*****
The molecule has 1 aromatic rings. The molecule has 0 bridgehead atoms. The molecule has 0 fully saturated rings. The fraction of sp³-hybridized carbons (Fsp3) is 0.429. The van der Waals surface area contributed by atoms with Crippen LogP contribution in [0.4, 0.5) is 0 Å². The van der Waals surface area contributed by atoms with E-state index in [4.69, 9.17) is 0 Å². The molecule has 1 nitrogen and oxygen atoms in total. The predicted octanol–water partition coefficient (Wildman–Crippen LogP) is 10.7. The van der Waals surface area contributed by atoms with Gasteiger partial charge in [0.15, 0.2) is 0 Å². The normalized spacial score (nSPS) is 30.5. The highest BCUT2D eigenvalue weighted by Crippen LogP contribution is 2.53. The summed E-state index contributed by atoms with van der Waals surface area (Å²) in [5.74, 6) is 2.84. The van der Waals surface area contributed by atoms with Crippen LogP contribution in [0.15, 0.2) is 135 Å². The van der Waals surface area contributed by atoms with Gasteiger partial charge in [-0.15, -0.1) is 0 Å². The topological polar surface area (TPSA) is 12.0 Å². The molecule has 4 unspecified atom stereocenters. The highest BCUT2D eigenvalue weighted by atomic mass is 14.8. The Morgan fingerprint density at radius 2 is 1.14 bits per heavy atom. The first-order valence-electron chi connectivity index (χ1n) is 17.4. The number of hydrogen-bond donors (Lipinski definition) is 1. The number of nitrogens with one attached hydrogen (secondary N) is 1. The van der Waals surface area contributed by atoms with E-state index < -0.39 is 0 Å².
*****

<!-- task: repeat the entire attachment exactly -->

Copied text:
The molecule has 1 aromatic rings. The molecule has 0 bridgehead atoms. The molecule has 0 fully saturated rings. The fraction of sp³-hybridized carbons (Fsp3) is 0.429. The van der Waals surface area contributed by atoms with Crippen LogP contribution in [0.4, 0.5) is 0 Å². The van der Waals surface area contributed by atoms with E-state index in [4.69, 9.17) is 0 Å². The molecule has 1 nitrogen and oxygen atoms in total. The predicted octanol–water partition coefficient (Wildman–Crippen LogP) is 10.7. The van der Waals surface area contributed by atoms with Gasteiger partial charge in [0.15, 0.2) is 0 Å². The normalized spacial score (nSPS) is 30.5. The highest BCUT2D eigenvalue weighted by Crippen LogP contribution is 2.53. The summed E-state index contributed by atoms with van der Waals surface area (Å²) in [5.74, 6) is 2.84. The van der Waals surface area contributed by atoms with Crippen LogP contribution in [0.15, 0.2) is 135 Å². The van der Waals surface area contributed by atoms with Gasteiger partial charge in [-0.15, -0.1) is 0 Å². The topological polar surface area (TPSA) is 12.0 Å². The molecule has 4 unspecified atom stereocenters. The highest BCUT2D eigenvalue weighted by atomic mass is 14.8. The Morgan fingerprint density at radius 2 is 1.14 bits per heavy atom. The first-order valence-electron chi connectivity index (χ1n) is 17.4. The number of hydrogen-bond donors (Lipinski definition) is 1. The number of nitrogens with one attached hydrogen (secondary N) is 1. The van der Waals surface area contributed by atoms with E-state index < -0.39 is 0 Å².